A leading gay rights group says married gay service members should have the same rights as straight couples once President Obama ends the military’s ban on open homosexuality in the ranks.
Equal treatment of legally married gays has emerged as an issue in the debate in Congress, as some Republicans are asking whether the military will deny housing and medical benefits to gay spouses and potentially create morale and readiness problems.
“Gay people serving in the military, defending our country, should have the same rules and same opportunities as any other Americans, no more and no less,” Evan Wolfson, executive director of Freedom to Marry, told The Washington Times.
Founded by Mr. Wolfson in 2003, Freedom to Marry bills itself as the “leading campaign working to win marriage nationwide.”
“The irony is that if gay people were saying we should have a special right not to serve, the anti-gay groups would be clamoring to force gay people into the military,” Mr. Wolfson said in a statement. “There is no good reason for denying gay Americans either the ability and duty to serve our country or the freedom to marry, with the same rules, same responsibilities, and same respect as any other committed couples.”
Standing in the way is the 1996 Defense of Marriage Act (DOMA). Five states and the District of Columbia now allow same-sex marriage. The act says other states do not have to recognize those unions, and it defines marriage as the union of one man and one woman.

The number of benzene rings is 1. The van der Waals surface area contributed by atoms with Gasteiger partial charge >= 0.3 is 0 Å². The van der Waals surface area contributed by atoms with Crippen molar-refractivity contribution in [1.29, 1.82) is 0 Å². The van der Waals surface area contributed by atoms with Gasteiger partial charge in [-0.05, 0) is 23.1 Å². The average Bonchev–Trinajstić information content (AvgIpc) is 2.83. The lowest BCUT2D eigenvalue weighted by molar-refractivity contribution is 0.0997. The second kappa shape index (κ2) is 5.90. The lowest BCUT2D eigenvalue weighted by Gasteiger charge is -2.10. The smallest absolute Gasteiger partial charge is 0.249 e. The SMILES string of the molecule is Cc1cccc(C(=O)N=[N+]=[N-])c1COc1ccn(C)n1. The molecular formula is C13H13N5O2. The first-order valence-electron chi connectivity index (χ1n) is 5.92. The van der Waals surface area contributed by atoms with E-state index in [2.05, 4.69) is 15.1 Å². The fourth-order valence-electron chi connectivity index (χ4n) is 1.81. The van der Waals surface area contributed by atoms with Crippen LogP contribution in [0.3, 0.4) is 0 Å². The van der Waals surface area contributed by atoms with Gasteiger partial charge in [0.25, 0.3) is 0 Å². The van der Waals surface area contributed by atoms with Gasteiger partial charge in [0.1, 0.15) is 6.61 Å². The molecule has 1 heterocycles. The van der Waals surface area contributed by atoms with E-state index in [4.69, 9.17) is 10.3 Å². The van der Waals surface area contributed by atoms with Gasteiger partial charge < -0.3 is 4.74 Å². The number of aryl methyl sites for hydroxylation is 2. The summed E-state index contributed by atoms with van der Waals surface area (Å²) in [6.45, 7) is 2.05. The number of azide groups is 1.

The 1993 law that bans open gays prohibits service members of the same sex from marrying, with the threat of discharge. But if Congress lifts the ban, as Mr. Obama has demanded this year, gays would be free to marry if they meet the six jurisdictions’ requirements.
Rep. Howard P. “Buck” McKeon of California, the top Republican on the House Armed Services Committee, has asked Defense Secretary Robert M. Gates, who wants the ban lifted, what effect DOMA will have on military readiness. Analysts say DOMA likely would prevent the Defense Department from extending benefits to the dependents of married gays.
Mr. McKeon asked Mr. Gates that if heterosexual and gay couples are on different benefits scales: “Would enactment of this limitation create a wide diversity of benefits between legally married heterosexual couples and families and legally married gay couples and families? If so, how would this diversity of benefits affect family readiness, morale and cohesion?”
Mr. McKeon asked Mr. Gates whether the secretary would recommend that Congress repeal DOMA to avoid creating “disparities in the military between legally married heterosexual couples and legally married gay couples.”
A spokesman for Mr. Gates declined to comment to The Times on the marriage issue.
The issue is important because service members’ families are considered part of the overall military team. They receive medical care, on-base housing and schooling, and sometimes move overseas with the military spouse.
The House’s pending repeal legislation would not require the military to provide benefits to the dependents of gays because of DOMA, but it would not ban such benefits.
Setting up a two-tiered system of benefits would amount to discrimination and may stir lawsuits from the gay rights movement and liberal legal groups that want DOMA repealed.
Austin R. Nimocks, a lawyer with the Alliance Defense Fund, said he thinks DOMA prevents the military from giving benefits to gay spouses. The group says it is “fighting for religious freedom, the sanctity of human life, and marriage and the family.”